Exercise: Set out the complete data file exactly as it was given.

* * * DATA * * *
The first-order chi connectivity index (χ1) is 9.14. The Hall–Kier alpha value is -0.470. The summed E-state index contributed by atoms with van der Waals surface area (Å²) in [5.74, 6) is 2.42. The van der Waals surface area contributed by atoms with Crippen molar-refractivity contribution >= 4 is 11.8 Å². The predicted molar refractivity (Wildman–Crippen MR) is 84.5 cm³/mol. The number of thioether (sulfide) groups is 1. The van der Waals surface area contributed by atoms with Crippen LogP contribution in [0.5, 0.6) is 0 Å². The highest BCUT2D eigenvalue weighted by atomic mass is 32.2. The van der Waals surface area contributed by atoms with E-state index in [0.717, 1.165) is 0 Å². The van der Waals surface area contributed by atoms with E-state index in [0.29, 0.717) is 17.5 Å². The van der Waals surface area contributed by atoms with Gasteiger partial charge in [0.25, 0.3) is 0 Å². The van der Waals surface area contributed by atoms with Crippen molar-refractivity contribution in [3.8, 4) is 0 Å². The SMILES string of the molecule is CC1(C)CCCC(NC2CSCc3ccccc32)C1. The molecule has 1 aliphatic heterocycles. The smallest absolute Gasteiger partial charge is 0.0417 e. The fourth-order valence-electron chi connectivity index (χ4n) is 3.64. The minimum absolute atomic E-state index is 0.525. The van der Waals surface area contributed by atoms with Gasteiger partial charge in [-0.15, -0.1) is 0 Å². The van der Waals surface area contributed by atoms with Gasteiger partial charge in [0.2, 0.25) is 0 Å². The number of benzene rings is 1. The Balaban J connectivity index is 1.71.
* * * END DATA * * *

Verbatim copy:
The first-order chi connectivity index (χ1) is 9.14. The Hall–Kier alpha value is -0.470. The summed E-state index contributed by atoms with van der Waals surface area (Å²) in [5.74, 6) is 2.42. The van der Waals surface area contributed by atoms with Crippen molar-refractivity contribution >= 4 is 11.8 Å². The predicted molar refractivity (Wildman–Crippen MR) is 84.5 cm³/mol. The number of thioether (sulfide) groups is 1. The van der Waals surface area contributed by atoms with Crippen LogP contribution in [0.5, 0.6) is 0 Å². The highest BCUT2D eigenvalue weighted by atomic mass is 32.2. The van der Waals surface area contributed by atoms with E-state index in [0.717, 1.165) is 0 Å². The van der Waals surface area contributed by atoms with E-state index in [0.29, 0.717) is 17.5 Å². The van der Waals surface area contributed by atoms with Gasteiger partial charge in [0.25, 0.3) is 0 Å². The van der Waals surface area contributed by atoms with Crippen molar-refractivity contribution in [3.8, 4) is 0 Å². The SMILES string of the molecule is CC1(C)CCCC(NC2CSCc3ccccc32)C1. The molecule has 1 aliphatic heterocycles. The smallest absolute Gasteiger partial charge is 0.0417 e. The fourth-order valence-electron chi connectivity index (χ4n) is 3.64. The minimum absolute atomic E-state index is 0.525. The van der Waals surface area contributed by atoms with Gasteiger partial charge in [-0.15, -0.1) is 0 Å². The van der Waals surface area contributed by atoms with Gasteiger partial charge in [0.2, 0.25) is 0 Å². The number of benzene rings is 1. The Balaban J connectivity index is 1.71.